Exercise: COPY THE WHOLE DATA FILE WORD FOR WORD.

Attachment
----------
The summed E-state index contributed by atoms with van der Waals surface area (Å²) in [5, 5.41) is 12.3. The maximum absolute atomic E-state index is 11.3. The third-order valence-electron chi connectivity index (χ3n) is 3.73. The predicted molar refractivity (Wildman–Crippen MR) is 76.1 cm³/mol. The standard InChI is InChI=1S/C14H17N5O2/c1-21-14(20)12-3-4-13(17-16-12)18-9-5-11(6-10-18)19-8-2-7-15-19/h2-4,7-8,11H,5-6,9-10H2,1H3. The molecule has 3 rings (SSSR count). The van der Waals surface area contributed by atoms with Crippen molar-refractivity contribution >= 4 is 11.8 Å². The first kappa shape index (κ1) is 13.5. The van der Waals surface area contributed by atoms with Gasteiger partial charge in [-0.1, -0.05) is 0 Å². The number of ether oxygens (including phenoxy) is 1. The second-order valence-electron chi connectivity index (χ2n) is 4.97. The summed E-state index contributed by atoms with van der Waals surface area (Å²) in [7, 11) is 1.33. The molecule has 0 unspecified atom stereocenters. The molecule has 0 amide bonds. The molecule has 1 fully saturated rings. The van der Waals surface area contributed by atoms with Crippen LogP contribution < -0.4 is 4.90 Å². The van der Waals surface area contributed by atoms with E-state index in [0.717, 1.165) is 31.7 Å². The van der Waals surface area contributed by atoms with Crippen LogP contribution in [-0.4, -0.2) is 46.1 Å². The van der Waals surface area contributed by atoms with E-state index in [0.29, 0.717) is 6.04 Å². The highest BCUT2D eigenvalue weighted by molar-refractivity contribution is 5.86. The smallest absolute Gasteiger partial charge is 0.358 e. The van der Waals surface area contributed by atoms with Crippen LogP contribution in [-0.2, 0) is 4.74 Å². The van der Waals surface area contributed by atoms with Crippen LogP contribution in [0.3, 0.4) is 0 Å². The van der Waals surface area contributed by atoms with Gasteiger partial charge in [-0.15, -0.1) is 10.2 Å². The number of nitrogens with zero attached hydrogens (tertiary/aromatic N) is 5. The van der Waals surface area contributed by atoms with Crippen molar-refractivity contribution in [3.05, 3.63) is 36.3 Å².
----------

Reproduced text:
The summed E-state index contributed by atoms with van der Waals surface area (Å²) in [5, 5.41) is 12.3. The maximum absolute atomic E-state index is 11.3. The third-order valence-electron chi connectivity index (χ3n) is 3.73. The predicted molar refractivity (Wildman–Crippen MR) is 76.1 cm³/mol. The standard InChI is InChI=1S/C14H17N5O2/c1-21-14(20)12-3-4-13(17-16-12)18-9-5-11(6-10-18)19-8-2-7-15-19/h2-4,7-8,11H,5-6,9-10H2,1H3. The molecule has 3 rings (SSSR count). The van der Waals surface area contributed by atoms with Crippen molar-refractivity contribution >= 4 is 11.8 Å². The first kappa shape index (κ1) is 13.5. The van der Waals surface area contributed by atoms with Gasteiger partial charge in [-0.1, -0.05) is 0 Å². The number of ether oxygens (including phenoxy) is 1. The second-order valence-electron chi connectivity index (χ2n) is 4.97. The summed E-state index contributed by atoms with van der Waals surface area (Å²) in [7, 11) is 1.33. The molecule has 0 unspecified atom stereocenters. The molecule has 0 amide bonds. The molecule has 1 fully saturated rings. The van der Waals surface area contributed by atoms with Crippen LogP contribution < -0.4 is 4.90 Å². The van der Waals surface area contributed by atoms with E-state index in [0.717, 1.165) is 31.7 Å². The van der Waals surface area contributed by atoms with Crippen LogP contribution in [-0.4, -0.2) is 46.1 Å². The van der Waals surface area contributed by atoms with E-state index in [0.29, 0.717) is 6.04 Å². The highest BCUT2D eigenvalue weighted by molar-refractivity contribution is 5.86. The smallest absolute Gasteiger partial charge is 0.358 e. The van der Waals surface area contributed by atoms with Crippen LogP contribution in [-0.2, 0) is 4.74 Å². The van der Waals surface area contributed by atoms with Crippen LogP contribution in [0.3, 0.4) is 0 Å². The van der Waals surface area contributed by atoms with Gasteiger partial charge in [-0.15, -0.1) is 10.2 Å². The number of nitrogens with zero attached hydrogens (tertiary/aromatic N) is 5. The van der Waals surface area contributed by atoms with Crippen molar-refractivity contribution in [3.05, 3.63) is 36.3 Å².